Home JOSE B. PEREIRA vs. PASQUALE POLITANO and another [Note 1]

2018 Mass. App. Div. 83

February 23, 2018 - April 26, 2018

Appellate Division Northern District

Court Below: District Court, Chelsea Division

Present: Coven, P.J., Flynn & Karstetter, JJ.

Marc D. Rie for the plaintiff.

Alexa Rosenbloom for the defendants.

KARSTETTER, J. Jose B. Pereira ("Pereira") purchased real property at a foreclosure sale in August, 2013 and sought to take possession. The former owners of the property, the Politanos, [Note 2] claimed that the foreclosure was invalid since the terms of their mortgage had not been strictly followed. In Pereira's postforeclosure summary process action, the trial court found that the Politanos had cured the default for which notice and a right to cure had been given and that they were therefore entitled to a second notice and right to cure under the terms of paragraph 22 of their mortgage, the provisions of G.L. c. 244, § 35A notwithstanding, and granted summary judgment for them. Because the provisions of the mortgage were not strictly adhered to, the foreclosure was invalid and the Politanos had superior title and the right to possession. We affirm.

Background facts. On May 26, 2004, the Politanos granted a mortgage on the property at 50 Fiske Street, Revere to East Boston Savings Bank (the "Bank") to secure a loan. Paragraph 22 of the mortgage required the Bank to send a notice of default "prior to acceleration following Borrower's breach of any covenant or agreement." The notice was required to specify the default, the action required to cure the default, and a date not less than thirty days from the date of the notice by which the default must be cured. If the default remained on the date specified in the notice, the Bank could require immediate payment in full of all sums secured by the mortgage without further demand and could "invoke the STATUTORY POWER OF SALE and any other remedies permitted by Applicable Law." [Note 3]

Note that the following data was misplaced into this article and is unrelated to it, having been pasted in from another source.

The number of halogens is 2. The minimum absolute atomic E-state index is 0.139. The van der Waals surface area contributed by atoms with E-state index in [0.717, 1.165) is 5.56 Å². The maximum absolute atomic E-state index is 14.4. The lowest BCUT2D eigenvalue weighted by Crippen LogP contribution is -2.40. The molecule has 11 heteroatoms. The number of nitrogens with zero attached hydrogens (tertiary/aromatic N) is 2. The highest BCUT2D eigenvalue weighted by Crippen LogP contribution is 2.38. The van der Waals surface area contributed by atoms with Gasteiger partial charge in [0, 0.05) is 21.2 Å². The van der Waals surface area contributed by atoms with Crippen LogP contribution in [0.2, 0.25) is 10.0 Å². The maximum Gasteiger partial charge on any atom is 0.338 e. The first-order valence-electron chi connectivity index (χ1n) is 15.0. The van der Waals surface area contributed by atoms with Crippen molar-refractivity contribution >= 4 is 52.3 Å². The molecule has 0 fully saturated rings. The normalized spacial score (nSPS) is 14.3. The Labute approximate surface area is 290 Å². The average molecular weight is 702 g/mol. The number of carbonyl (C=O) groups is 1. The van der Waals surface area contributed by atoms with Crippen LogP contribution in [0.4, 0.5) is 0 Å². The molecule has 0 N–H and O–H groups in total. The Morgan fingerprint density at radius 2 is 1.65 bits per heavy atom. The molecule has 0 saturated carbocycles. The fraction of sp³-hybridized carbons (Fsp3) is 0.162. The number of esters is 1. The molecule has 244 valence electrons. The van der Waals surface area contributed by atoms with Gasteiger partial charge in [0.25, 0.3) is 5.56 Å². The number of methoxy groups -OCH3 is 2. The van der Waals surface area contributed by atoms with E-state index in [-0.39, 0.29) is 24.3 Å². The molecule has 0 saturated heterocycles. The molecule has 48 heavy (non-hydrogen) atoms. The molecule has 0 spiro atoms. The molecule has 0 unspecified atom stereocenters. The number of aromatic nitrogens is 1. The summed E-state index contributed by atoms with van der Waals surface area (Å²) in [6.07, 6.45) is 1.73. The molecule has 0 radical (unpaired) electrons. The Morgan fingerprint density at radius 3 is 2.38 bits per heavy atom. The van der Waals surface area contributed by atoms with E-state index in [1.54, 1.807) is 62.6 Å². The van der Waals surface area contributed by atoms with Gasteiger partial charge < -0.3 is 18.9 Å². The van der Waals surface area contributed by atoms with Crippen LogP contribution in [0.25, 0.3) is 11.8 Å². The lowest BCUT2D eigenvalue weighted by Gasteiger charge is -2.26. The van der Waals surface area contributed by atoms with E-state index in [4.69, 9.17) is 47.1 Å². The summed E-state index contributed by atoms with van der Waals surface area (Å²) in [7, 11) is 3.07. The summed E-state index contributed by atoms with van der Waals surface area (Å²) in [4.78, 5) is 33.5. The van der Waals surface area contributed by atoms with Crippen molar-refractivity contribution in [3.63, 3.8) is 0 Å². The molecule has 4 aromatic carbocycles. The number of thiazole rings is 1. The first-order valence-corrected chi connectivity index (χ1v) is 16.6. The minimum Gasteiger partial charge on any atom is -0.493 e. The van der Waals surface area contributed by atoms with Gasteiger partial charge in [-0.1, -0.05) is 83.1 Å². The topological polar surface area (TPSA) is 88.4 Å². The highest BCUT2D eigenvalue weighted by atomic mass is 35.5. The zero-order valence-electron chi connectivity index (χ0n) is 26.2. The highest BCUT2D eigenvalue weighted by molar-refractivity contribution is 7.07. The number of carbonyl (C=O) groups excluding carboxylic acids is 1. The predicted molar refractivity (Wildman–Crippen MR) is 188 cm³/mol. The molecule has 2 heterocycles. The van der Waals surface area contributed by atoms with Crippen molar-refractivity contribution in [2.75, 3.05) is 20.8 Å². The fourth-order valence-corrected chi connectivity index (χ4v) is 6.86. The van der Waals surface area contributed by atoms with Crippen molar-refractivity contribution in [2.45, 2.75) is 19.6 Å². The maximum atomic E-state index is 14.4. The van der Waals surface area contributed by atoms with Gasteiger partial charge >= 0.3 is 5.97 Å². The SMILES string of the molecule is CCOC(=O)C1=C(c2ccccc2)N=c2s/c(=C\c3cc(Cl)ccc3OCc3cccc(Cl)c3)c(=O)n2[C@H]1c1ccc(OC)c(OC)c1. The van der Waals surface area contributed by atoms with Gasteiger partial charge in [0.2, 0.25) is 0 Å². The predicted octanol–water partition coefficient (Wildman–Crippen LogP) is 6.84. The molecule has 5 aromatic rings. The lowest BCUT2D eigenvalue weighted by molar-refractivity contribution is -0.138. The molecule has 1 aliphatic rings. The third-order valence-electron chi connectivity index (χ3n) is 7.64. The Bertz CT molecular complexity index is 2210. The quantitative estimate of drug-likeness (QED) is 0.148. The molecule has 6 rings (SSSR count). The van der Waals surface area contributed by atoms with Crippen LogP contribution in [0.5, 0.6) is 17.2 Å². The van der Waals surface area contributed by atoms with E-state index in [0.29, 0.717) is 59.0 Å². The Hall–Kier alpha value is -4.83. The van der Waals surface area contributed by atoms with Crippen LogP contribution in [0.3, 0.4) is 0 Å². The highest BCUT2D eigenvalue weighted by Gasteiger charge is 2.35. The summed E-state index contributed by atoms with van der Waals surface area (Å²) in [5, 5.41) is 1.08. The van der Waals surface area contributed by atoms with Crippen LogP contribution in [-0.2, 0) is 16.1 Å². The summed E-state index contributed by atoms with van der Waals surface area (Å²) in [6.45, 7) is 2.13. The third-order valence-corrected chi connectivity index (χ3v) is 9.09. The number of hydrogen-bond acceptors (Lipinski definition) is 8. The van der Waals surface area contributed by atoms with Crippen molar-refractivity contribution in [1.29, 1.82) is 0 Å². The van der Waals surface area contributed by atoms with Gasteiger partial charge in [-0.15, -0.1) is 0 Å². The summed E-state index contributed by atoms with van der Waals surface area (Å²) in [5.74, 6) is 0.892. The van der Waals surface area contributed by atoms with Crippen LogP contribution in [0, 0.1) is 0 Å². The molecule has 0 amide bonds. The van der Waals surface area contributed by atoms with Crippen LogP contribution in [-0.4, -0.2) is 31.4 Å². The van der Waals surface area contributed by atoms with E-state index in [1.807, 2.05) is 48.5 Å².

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On May 12, 2008, the Bank sent the Politanos a notice of default and right to cure. The notice included a delinquency amount due of $2,972.74 and the requirement that they pay additional fees and costs that would become due in the interim. The date by which the Politanos had to cure the default was August 12, 2008. The evidence before the motion judge regarding whether the Politanos had cured the default was a "Loan Transaction History" or payment ledger from the Bank. [Note 4] The Politanos, according to the ledger, made payments totaling an amount greater than the delinquency before the August 12th due date. [Note 5] Pereira offered no affidavit or other evidence to contradict the payments reflected in ledger. The motion judge's view of the payment history was that the Politanos had timely cured the delinquency; Pereira offered no alternative view. [Note 6]

The Bank sent the Politanos no additional notices of default and right to cure between May, 2008 and August, 2013, though it is undisputed that the Politanos were in default at the time that the Bank accelerated the mortgage and invoked the statutory power of sale pursuant to G.L. c. 183, § 21 ("§ 21"). Foreclosure proceedings

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commenced within five years of the 2008 notice of default, and on August 20, 2013, the Bank held a foreclosure auction. Pereira purchased the property for $220,000.00.